It’s always tough breaking up, but when it’s with a whole country you’ve made a one-year commitment to, it’s affects a lot of plans.
The last few months, I’ve been planning on teaching English in China for one year. Two weeks ago that plan crumbled.
Just like with most breakups, there was some drama, some lying, some different views and a lot of miscommunication.
This is just my experience with this particular school. There are plenty of people who go to China and have no problems. Don’t judge all of China from my story. I haven’t even been there yet and I would still love to go. It’s a beautiful country and full of awesome people, it just happened that my first experience trying to go there wasn’t very good.
Maybe it all boils down to cultural differences, but I’m not going to drastically change who I am, especially for a job that pays just enough to live on and asks me to come on a tourist visa because they need teachers ‘urgently’.
After getting in contact with the country representative for an English school in China, I was directed to the head of a new centre in Kunming. I sent in my resume and told them my eagerness to go to China. After nearly two years in Europe, I would be a wonderful change. I was able to meet up with a Chinese CouchSurfer who had visited Kunming, so he gave me advice and encouragement. I was stoked.
One month and two interviews later, I was offered the job.
I quickly accepted and began researching what I needed to do to get a work visa. I’ve never had to apply for a work visa on my own, so the process was new to me.
When I asked the school for advice on the visa application process, they encouraged me to arrive with a tourist visa, promising me it can easily be ‘converted’ into a work visa. It sounded shady to me. I know sometimes things are more flexible in other countries and sometimes they are more strict. I had a hard time telling which this was since I’ve never been to China, but it didn’t feel right to me.
I repeatedly tried to call the Chinese Embassy for advice and no one picked up. Ever. Only once in two weeks of calling did I get in touch with the Chinese Embassy and that was the embassy in Chicago after the San Francisco, Los Angeles, Houston, New York and Washington, DC embassies didn’t answer – even during their posted office hours.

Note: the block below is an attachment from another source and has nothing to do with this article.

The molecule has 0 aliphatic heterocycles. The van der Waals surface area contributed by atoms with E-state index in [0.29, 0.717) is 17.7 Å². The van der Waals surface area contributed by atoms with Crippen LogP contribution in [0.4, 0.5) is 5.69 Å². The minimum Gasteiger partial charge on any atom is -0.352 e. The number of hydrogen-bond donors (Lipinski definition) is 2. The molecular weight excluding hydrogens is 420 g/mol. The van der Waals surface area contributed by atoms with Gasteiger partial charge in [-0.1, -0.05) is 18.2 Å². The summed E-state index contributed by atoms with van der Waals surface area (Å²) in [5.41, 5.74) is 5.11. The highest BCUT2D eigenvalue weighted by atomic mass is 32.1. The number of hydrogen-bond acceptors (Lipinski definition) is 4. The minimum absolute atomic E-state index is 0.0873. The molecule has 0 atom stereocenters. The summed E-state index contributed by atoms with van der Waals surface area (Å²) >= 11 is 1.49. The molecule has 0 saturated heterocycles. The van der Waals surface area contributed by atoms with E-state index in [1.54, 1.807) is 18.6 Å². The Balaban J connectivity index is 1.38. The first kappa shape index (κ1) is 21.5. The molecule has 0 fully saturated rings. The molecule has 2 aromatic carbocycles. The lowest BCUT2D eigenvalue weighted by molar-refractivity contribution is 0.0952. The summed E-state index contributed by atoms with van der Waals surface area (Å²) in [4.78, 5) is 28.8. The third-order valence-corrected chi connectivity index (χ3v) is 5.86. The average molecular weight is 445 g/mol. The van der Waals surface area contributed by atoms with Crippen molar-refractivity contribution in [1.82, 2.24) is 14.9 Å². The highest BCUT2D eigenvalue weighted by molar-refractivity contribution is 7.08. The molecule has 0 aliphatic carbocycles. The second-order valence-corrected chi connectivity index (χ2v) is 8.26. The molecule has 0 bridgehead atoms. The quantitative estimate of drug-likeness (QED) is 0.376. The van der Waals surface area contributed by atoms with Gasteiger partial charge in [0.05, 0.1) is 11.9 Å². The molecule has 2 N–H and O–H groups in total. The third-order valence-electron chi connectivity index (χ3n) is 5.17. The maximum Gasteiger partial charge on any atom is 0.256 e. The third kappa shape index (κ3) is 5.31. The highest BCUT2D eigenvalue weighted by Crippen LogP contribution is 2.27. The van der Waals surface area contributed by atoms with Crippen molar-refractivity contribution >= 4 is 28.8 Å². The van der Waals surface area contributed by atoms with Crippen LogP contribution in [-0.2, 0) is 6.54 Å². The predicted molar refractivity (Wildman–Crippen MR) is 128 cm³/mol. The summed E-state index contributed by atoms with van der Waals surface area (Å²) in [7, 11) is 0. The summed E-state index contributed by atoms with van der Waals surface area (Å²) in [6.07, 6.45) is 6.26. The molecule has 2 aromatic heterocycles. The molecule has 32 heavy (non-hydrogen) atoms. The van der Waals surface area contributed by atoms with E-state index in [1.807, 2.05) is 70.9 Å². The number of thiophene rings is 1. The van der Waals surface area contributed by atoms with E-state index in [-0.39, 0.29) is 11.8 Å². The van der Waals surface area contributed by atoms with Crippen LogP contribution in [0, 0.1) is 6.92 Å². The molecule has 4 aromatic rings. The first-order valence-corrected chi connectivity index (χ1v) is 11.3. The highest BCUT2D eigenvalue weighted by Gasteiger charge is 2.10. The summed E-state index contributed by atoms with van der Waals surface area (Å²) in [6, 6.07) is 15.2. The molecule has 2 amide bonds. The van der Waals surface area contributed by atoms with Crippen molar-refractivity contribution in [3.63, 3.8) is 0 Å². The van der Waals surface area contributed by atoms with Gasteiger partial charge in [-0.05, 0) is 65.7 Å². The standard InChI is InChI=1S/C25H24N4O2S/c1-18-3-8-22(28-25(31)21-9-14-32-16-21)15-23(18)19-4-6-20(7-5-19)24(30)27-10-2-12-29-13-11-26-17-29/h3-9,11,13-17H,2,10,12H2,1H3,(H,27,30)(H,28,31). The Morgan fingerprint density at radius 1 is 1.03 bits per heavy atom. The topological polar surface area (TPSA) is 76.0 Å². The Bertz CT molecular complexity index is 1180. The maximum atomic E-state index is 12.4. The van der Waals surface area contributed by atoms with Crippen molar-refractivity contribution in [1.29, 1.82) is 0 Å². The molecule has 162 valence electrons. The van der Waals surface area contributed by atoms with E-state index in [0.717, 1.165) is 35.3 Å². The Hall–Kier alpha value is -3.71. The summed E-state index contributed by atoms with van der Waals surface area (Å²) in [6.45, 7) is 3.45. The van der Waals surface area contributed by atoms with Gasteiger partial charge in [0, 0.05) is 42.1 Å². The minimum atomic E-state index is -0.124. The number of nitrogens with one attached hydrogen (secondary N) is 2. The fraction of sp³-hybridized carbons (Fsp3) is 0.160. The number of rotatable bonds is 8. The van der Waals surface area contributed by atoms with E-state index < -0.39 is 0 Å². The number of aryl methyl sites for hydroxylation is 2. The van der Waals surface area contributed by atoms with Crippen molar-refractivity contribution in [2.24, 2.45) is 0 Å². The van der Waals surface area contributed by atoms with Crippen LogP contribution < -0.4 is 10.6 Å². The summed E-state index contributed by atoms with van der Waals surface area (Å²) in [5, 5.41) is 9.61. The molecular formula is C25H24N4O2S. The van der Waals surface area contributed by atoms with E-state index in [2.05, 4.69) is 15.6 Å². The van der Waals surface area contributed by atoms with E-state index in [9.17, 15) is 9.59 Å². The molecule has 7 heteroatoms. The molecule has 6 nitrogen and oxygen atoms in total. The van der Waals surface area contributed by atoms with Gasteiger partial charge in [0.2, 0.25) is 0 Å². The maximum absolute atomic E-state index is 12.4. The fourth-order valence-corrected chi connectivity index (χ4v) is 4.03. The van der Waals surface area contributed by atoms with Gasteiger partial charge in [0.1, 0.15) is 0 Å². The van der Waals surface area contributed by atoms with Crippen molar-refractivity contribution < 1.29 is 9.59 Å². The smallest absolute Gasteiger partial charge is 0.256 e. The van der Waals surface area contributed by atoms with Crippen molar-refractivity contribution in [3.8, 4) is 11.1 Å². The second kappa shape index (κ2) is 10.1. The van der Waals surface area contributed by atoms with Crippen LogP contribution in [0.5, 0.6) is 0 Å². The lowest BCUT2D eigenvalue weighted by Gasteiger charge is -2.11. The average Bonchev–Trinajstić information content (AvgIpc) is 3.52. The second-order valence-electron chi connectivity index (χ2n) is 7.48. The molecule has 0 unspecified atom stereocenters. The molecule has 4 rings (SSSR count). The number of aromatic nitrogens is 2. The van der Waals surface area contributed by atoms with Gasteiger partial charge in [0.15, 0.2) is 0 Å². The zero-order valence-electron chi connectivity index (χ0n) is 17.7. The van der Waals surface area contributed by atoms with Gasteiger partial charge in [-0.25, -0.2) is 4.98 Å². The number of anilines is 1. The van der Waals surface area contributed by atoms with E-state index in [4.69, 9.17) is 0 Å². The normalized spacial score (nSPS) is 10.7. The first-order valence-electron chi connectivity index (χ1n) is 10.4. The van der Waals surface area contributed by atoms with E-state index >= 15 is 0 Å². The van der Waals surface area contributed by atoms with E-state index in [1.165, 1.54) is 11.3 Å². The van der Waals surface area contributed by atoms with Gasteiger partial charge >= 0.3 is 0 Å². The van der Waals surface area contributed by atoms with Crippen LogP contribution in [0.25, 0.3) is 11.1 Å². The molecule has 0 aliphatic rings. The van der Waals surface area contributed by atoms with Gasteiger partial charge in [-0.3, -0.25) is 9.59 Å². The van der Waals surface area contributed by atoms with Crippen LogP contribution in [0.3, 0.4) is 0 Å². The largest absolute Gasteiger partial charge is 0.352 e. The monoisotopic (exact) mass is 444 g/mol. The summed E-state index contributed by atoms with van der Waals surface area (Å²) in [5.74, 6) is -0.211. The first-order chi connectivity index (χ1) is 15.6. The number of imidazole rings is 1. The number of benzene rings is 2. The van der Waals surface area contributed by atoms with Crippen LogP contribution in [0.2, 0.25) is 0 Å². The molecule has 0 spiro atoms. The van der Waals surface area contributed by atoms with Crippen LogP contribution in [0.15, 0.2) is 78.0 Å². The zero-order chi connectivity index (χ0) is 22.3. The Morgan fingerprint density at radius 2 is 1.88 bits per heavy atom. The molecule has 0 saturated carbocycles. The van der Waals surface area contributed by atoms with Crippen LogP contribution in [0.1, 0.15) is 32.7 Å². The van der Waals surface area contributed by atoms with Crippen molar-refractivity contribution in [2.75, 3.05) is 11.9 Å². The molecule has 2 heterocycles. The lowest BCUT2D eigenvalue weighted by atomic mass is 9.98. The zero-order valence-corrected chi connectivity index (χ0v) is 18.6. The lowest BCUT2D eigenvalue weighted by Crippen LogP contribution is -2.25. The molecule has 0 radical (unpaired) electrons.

My emails to the embassy asking multiple questions came back with one answer: see our website. Great. Thanks, guys.
After a bit of research, I found the forms I needed (or thought I needed) to have filled out by my doctor (proving I don’t have HIV, a bad spine, colourblindness, etc.) to apply for an Alien Worker’s Permit.
‘What is an Alien Worker’s Permit’, you might ask? Well, according to the school I was hired at, it’s the form I need as a foreigner to legally be employed in China. According to the official at the Chinese Embassy in Chicago (the one and only time I was able to speak to someone at the Embassy), it’s the form the school needs to legally hire foreigners. I’m going with the embassy official on this one.
So, I sent off the paperwork. A week later and the school has all the documents they asked for. Why, then, do they still ask me to come with a tourist visa? Well, because they need teachers ‘urgently’. Ok, seriously, if you needed teachers right away, why didn’t we just get all this visa stuff settled two months ago?
After multiple requests for me to come without a work visa, they still couldn’t understand why I was uneasy about it.
Here are my reasons:
1. I can’t work unless I have a work visa. If I don’t have the work visa and they ask me to work, I’d be either illegally working or turning down the job I was hired to do.
2. If it’s not legal for me to work, I can’t technically work, but if I do, they don’t have to pay me because I’m not technically working, right?
3. If I have to send off my passport to apply for the work visa, I’d be without my only source of legal identification in China. That scares me. In any country.
4. They had over two months to figure out the visa stuff and it never happened. They must have hired other foreign teachers and had to go through the same process with them (one of the requirements for the job is that you speak English as your first language). I appreciate they are a new school, but there are other schools in the organisation that they could have reached out to for help. If this was so hard to pull together, how smoothly is everything else at the school going to happen?
5. If I apply for the work visa, I have to go to San Francisco (the Chinese Embassy for my region) and pay $140. If I apply for the tourist visa, I still have to go to San Francisco and pay $140. If I apply for the tourist visa here and the work visa there, I have to pay $140 here plus $140 there. The school never said anything about covering the cost.
6. When I was hired, the school said they would help me get the work visa before I left the US, but backtracked a month later. I hadn’t agreed to go to China without a work visa when I accepted the job. That wasn’t what I signed on for.
7. Most of the research for the work visa I did without the help of the school. I understand they are busy, but they didn’t seem very eager to help me get to China with a work visa. If I waited and applied for the visa in China, how much help would they be then?
So, after being asked a third time to come with a tourist visa and explaining myself for a third time, I decided that I’m not going to change and China isn’t going to change. It was best to just part ways and move on with our lives.
I was really excited about going to Kunming and one day I’m sure I will make it there – at least to visit. But for now, the China door is shut and Italy is just around the corner, waiting for me.
It’s sad to break up with China, but Italy will be a good rebound fling. Viva Italia!
Read about my new job teaching English at a summer camp in Italy.